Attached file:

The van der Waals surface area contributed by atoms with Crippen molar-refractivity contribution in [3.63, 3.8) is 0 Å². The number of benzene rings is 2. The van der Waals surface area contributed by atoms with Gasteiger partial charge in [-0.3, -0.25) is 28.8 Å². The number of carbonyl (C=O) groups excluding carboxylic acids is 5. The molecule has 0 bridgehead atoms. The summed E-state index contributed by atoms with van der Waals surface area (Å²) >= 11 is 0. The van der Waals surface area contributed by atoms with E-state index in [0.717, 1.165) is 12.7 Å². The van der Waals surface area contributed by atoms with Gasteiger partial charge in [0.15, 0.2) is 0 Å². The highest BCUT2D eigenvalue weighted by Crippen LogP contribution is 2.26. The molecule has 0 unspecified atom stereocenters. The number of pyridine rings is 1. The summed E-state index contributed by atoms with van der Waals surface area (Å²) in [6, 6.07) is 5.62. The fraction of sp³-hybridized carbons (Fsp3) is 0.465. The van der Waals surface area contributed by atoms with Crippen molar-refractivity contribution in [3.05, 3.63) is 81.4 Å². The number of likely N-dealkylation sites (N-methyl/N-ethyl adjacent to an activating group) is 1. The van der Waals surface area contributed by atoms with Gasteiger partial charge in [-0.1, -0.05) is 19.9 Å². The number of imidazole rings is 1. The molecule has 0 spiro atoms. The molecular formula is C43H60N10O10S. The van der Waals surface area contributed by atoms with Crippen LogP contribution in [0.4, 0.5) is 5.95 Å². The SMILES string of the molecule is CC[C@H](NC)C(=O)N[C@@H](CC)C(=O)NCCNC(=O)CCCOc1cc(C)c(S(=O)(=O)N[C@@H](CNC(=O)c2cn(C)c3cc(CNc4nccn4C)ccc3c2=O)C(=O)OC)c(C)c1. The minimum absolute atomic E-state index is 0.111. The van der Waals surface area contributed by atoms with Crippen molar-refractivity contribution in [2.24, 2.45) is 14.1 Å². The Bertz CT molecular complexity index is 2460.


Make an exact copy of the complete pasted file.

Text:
The van der Waals surface area contributed by atoms with Crippen molar-refractivity contribution in [3.63, 3.8) is 0 Å². The number of benzene rings is 2. The van der Waals surface area contributed by atoms with Gasteiger partial charge in [-0.3, -0.25) is 28.8 Å². The number of carbonyl (C=O) groups excluding carboxylic acids is 5. The molecule has 0 bridgehead atoms. The summed E-state index contributed by atoms with van der Waals surface area (Å²) >= 11 is 0. The van der Waals surface area contributed by atoms with E-state index in [0.717, 1.165) is 12.7 Å². The van der Waals surface area contributed by atoms with Gasteiger partial charge in [0.15, 0.2) is 0 Å². The highest BCUT2D eigenvalue weighted by Crippen LogP contribution is 2.26. The molecule has 0 unspecified atom stereocenters. The number of pyridine rings is 1. The summed E-state index contributed by atoms with van der Waals surface area (Å²) in [6, 6.07) is 5.62. The fraction of sp³-hybridized carbons (Fsp3) is 0.465. The van der Waals surface area contributed by atoms with Crippen molar-refractivity contribution in [3.05, 3.63) is 81.4 Å². The number of likely N-dealkylation sites (N-methyl/N-ethyl adjacent to an activating group) is 1. The van der Waals surface area contributed by atoms with Gasteiger partial charge in [-0.1, -0.05) is 19.9 Å². The number of imidazole rings is 1. The molecule has 0 spiro atoms. The molecular formula is C43H60N10O10S. The van der Waals surface area contributed by atoms with Crippen LogP contribution in [0.4, 0.5) is 5.95 Å². The SMILES string of the molecule is CC[C@H](NC)C(=O)N[C@@H](CC)C(=O)NCCNC(=O)CCCOc1cc(C)c(S(=O)(=O)N[C@@H](CNC(=O)c2cn(C)c3cc(CNc4nccn4C)ccc3c2=O)C(=O)OC)c(C)c1. The minimum absolute atomic E-state index is 0.111. The van der Waals surface area contributed by atoms with Crippen molar-refractivity contribution in [2.24, 2.45) is 14.1 Å². The Bertz CT molecular complexity index is 2460.